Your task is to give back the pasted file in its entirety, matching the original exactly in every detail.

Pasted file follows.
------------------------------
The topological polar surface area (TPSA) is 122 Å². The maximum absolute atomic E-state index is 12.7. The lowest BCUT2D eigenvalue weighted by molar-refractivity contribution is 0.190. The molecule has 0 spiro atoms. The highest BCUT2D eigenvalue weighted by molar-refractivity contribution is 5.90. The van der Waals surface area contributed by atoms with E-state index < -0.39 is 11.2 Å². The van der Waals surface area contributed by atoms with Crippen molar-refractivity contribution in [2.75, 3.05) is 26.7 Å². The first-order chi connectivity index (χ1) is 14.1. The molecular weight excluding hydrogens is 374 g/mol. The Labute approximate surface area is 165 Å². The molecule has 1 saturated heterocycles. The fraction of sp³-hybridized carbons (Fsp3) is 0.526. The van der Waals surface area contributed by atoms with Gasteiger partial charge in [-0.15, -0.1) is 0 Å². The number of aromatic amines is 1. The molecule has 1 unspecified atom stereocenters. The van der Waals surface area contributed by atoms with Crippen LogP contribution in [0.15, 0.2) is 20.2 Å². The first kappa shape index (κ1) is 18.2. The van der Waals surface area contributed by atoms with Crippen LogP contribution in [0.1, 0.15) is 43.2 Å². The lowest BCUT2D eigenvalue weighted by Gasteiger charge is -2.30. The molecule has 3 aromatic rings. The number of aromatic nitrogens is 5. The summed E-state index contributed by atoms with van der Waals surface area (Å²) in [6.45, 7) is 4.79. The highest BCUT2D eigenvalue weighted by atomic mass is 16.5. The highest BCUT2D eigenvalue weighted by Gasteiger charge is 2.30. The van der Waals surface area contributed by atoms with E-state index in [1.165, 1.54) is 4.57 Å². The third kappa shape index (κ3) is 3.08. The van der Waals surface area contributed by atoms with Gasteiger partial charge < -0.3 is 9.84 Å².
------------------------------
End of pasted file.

The topological polar surface area (TPSA) is 122 Å². The maximum absolute atomic E-state index is 12.7. The lowest BCUT2D eigenvalue weighted by molar-refractivity contribution is 0.190. The molecule has 0 spiro atoms. The highest BCUT2D eigenvalue weighted by molar-refractivity contribution is 5.90. The van der Waals surface area contributed by atoms with E-state index < -0.39 is 11.2 Å². The van der Waals surface area contributed by atoms with Crippen molar-refractivity contribution in [2.75, 3.05) is 26.7 Å². The first-order chi connectivity index (χ1) is 14.1. The molecular weight excluding hydrogens is 374 g/mol. The Labute approximate surface area is 165 Å². The molecule has 1 saturated heterocycles. The fraction of sp³-hybridized carbons (Fsp3) is 0.526. The van der Waals surface area contributed by atoms with Gasteiger partial charge in [-0.15, -0.1) is 0 Å². The number of aromatic amines is 1. The molecule has 1 unspecified atom stereocenters. The van der Waals surface area contributed by atoms with Crippen LogP contribution in [0.15, 0.2) is 20.2 Å². The first kappa shape index (κ1) is 18.2. The van der Waals surface area contributed by atoms with Crippen LogP contribution in [0.1, 0.15) is 43.2 Å². The lowest BCUT2D eigenvalue weighted by Gasteiger charge is -2.30. The molecule has 3 aromatic rings. The number of aromatic nitrogens is 5. The summed E-state index contributed by atoms with van der Waals surface area (Å²) in [6.45, 7) is 4.79. The highest BCUT2D eigenvalue weighted by atomic mass is 16.5. The highest BCUT2D eigenvalue weighted by Gasteiger charge is 2.30. The van der Waals surface area contributed by atoms with E-state index in [1.165, 1.54) is 4.57 Å². The third kappa shape index (κ3) is 3.08. The van der Waals surface area contributed by atoms with Gasteiger partial charge < -0.3 is 9.84 Å².